Wednesday, January 25, 2012

Japan's Crisis Has Arrived? Japan Has First Trade Deficit in 32 Years!

The floodgates are creaking. If Japan needs foreign loans to float the government debt, the country is sunk. The other option is to destroy the value of the yen.




Will the Japanese public stand hyperinflation? If interest rates go to just 3% they would consume ALL of Japan's tax revenue. Even doubling the Sales Tax won't help.


Mish Shedlock reports in Japan Faces Moment of Truth:


Japan is in deep serious trouble the moment it enters a sustainable period of negative or neutral current account balances. If Japan becomes dependent on foreigners to finance rollovers on its debt either the Yen sinks or interest rates rise. Interest rates at a mere 3% would currently consume all of Japan's tax revenue.
Bloomberg reported; “Japan’s government said it will probably miss its goal of balancing the budget by 2020 even with its proposed doubling of the sales tax, underscoring the scale of the nation’s fiscal challenges.
The primary budget deficit, which excludes the cost of servicing debt, will be the equivalent of 3.1 percent of gross domestic product for the year through March 2021, the Cabinet Office said in Tokyo today. Hours after the release, Prime Minister Yoshihiko Noda reiterated his call for opposition lawmakers to engage in talks on boosting the sales levy.
‘To balance the budget, the rate needs to rise further.’”
What did I tell you the last time I wrote against an increase in Sales Tax? No matter how much the taxes go up, the government will always spend what it takes and, no matter how much it is raised, it will never be enough. History shows us that! When the first Sales Tax came in at 3% in the early 1980s they said that was going to fix the budget problems. Guess what? Surprise! It didn't.


Why didn't it? Because they spent the money!
The article above really goes into how stupid and into the outer limits of insanity the current government of Japan is by stating that there are some who think Japan should have a 25% Sales Tax.
Like I predicted, this prime minister, Noda something or other (no need to remember his name, he is a goner) will be gone this summer. Bank on it.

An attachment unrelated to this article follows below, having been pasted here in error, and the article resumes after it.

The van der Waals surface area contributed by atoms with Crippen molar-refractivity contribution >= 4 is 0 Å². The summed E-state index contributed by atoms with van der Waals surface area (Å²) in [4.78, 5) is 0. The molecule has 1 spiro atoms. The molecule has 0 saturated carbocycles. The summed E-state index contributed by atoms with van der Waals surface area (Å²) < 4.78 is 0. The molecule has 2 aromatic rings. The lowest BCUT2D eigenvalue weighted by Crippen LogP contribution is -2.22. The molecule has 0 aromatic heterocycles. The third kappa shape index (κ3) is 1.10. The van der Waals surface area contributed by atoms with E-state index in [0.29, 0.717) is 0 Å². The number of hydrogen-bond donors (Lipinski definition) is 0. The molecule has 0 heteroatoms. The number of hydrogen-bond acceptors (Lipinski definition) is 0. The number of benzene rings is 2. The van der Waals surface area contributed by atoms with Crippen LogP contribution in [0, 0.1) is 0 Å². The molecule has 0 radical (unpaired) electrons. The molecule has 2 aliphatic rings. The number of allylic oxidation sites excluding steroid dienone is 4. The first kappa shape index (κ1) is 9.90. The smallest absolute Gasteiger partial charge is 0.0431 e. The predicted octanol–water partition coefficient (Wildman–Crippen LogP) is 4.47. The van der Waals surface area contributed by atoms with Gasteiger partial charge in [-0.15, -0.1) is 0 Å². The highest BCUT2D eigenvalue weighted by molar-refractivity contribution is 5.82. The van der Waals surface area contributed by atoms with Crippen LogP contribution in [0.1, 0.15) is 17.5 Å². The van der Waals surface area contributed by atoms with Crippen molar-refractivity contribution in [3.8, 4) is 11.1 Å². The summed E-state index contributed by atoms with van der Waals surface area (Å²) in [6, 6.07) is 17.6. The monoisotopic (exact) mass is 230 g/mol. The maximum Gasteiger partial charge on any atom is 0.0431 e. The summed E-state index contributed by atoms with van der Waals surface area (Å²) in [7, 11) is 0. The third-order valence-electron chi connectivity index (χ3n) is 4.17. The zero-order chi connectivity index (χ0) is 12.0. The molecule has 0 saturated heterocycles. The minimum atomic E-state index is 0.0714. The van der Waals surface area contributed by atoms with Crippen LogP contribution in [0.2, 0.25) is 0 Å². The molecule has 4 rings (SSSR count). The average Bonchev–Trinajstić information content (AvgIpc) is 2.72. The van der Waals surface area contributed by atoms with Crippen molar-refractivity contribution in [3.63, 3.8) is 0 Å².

Instead of raising taxes, how about cutting spending?

6 comments:

Ryu Oni said...

"Instead of raising taxes, how about cutting spending?" - How about a combination of both? Then when the budget is balanced and stable, lower the tax rate again. That would work, right?

mikeintokyorogers said...

No, Ryu... The problem is that the government never balances the budget. The government never lowers the taxes.. In Japan's case, for example, when they built some JR lines (when it was gov't owned) the gov't said they'd have high ticket prices until they paid for the construction and lower them after that.... But, 20 years later, after the payment was finished, they still didn't lower prices, in fact, they raised them. The same thing for the toll roads in Japan. They were paid for decades ago. When 1st built the tolls were "temporary" but they've stayed ever since. In fact, the money for tolls don't even go 100% to those roads anymore: they go to pay off debt and interest on debt in other areas. Saying and doing are two different things. PLEASE Read the classic economics book: Henry Hazlitt's Economics in One Lesson. This sort of stuff is talked about in there with tons of examples too. Besides that, my friend, here's a good philosophical start: http://www.lewrockwell.com/rothbard/rothbard160.html

mikeintokyorogers said...

Oh Ryu san,
You might find this one useful. It's a bout a balanced budget amendment (the government doesn't like those)... If we had that, then perhaps cutting spending and raising taxes might work. The problem arises in that all government's are temporary and the next government can come in and keep taxation as is but cancel balanced budgets. The public's best (and, in my opinion only) hope is to cut spending. If you give a drug addict more drugs, he'll just take them. Anyhow: http://mises.org/daily/4514

Kevin Riley said...

Ryu: "Then when the budget is balanced and stable, lower the tax rate again."

Have you ever seen any government anywhere ever lower taxes once they've raised them?

Anonymous said...

Look at one of the most powerful auto makers around, the automotive powerhouse, Toyota. They have profits at roughly 2%, and guessing, get money at around 0.75-1.5%. What happens when rates have to move up only 50-100 bp? Will they be able in this environment, to double profits? What happens to the TBTF banks, and soon the TBTF companies? Who will the JPG & BOJ throw under the bus?

Anonymous said...

Look at one of the most powerful auto makers around, the automotive powerhouse, Toyota. They have profits at roughly 2%, and guessing, get money at around 0.75-1.5%. What happens when rates have to move up only 50-100 bp? Will they be able in this environment, to double profits? What happens to the TBTF banks, and soon the TBTF companies? Who will the JPG & BOJ throw under the bus?